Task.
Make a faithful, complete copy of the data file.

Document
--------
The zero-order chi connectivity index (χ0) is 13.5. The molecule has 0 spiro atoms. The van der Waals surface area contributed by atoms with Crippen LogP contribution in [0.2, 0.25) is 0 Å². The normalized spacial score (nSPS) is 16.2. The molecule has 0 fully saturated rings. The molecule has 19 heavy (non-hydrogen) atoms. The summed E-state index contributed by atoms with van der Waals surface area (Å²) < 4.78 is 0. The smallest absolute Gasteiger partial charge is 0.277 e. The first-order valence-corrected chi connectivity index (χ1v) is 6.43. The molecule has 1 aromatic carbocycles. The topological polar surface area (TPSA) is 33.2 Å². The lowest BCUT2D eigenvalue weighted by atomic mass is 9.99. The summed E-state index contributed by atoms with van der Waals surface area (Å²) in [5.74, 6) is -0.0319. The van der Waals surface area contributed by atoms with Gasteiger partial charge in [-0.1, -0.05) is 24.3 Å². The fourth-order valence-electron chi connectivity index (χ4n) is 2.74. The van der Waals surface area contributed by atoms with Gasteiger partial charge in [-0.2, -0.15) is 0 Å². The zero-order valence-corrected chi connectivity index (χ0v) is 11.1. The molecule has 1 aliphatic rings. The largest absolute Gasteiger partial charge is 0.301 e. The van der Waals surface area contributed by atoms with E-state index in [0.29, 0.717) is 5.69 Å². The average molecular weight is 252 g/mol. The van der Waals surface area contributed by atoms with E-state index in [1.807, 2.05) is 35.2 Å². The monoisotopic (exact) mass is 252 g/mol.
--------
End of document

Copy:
The zero-order chi connectivity index (χ0) is 13.5. The molecule has 0 spiro atoms. The van der Waals surface area contributed by atoms with Crippen LogP contribution in [0.2, 0.25) is 0 Å². The normalized spacial score (nSPS) is 16.2. The molecule has 0 fully saturated rings. The molecule has 19 heavy (non-hydrogen) atoms. The summed E-state index contributed by atoms with van der Waals surface area (Å²) < 4.78 is 0. The smallest absolute Gasteiger partial charge is 0.277 e. The first-order valence-corrected chi connectivity index (χ1v) is 6.43. The molecule has 1 aromatic carbocycles. The topological polar surface area (TPSA) is 33.2 Å². The lowest BCUT2D eigenvalue weighted by atomic mass is 9.99. The summed E-state index contributed by atoms with van der Waals surface area (Å²) in [5.74, 6) is -0.0319. The van der Waals surface area contributed by atoms with Gasteiger partial charge in [-0.1, -0.05) is 24.3 Å². The fourth-order valence-electron chi connectivity index (χ4n) is 2.74. The van der Waals surface area contributed by atoms with Gasteiger partial charge in [-0.2, -0.15) is 0 Å². The zero-order valence-corrected chi connectivity index (χ0v) is 11.1. The molecule has 1 aliphatic rings. The largest absolute Gasteiger partial charge is 0.301 e. The van der Waals surface area contributed by atoms with E-state index in [0.29, 0.717) is 5.69 Å². The average molecular weight is 252 g/mol. The van der Waals surface area contributed by atoms with E-state index in [1.807, 2.05) is 35.2 Å². The monoisotopic (exact) mass is 252 g/mol.